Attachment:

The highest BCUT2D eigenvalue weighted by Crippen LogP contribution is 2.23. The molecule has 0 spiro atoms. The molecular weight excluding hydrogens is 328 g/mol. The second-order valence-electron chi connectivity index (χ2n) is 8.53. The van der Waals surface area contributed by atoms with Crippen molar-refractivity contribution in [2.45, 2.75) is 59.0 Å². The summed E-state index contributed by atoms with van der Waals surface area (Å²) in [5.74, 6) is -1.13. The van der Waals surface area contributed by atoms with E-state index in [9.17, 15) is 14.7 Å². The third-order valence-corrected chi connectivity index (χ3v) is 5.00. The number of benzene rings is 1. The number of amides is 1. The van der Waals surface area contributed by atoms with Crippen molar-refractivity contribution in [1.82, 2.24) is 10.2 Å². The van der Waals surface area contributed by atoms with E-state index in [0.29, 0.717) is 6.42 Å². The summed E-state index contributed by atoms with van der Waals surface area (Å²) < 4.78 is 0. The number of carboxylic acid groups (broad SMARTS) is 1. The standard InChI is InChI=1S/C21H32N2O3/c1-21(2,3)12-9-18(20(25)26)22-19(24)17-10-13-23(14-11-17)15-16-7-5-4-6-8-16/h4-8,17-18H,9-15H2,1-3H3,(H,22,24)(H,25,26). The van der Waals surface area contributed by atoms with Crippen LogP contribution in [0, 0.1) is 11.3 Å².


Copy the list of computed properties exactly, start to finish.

The highest BCUT2D eigenvalue weighted by Crippen LogP contribution is 2.23. The molecule has 0 spiro atoms. The molecular weight excluding hydrogens is 328 g/mol. The second-order valence-electron chi connectivity index (χ2n) is 8.53. The van der Waals surface area contributed by atoms with Crippen molar-refractivity contribution in [2.45, 2.75) is 59.0 Å². The summed E-state index contributed by atoms with van der Waals surface area (Å²) in [5.74, 6) is -1.13. The van der Waals surface area contributed by atoms with E-state index in [9.17, 15) is 14.7 Å². The third-order valence-corrected chi connectivity index (χ3v) is 5.00. The number of benzene rings is 1. The number of amides is 1. The van der Waals surface area contributed by atoms with Crippen molar-refractivity contribution in [1.82, 2.24) is 10.2 Å². The van der Waals surface area contributed by atoms with E-state index in [0.29, 0.717) is 6.42 Å². The summed E-state index contributed by atoms with van der Waals surface area (Å²) < 4.78 is 0. The number of carboxylic acid groups (broad SMARTS) is 1. The standard InChI is InChI=1S/C21H32N2O3/c1-21(2,3)12-9-18(20(25)26)22-19(24)17-10-13-23(14-11-17)15-16-7-5-4-6-8-16/h4-8,17-18H,9-15H2,1-3H3,(H,22,24)(H,25,26). The van der Waals surface area contributed by atoms with Crippen LogP contribution in [0, 0.1) is 11.3 Å².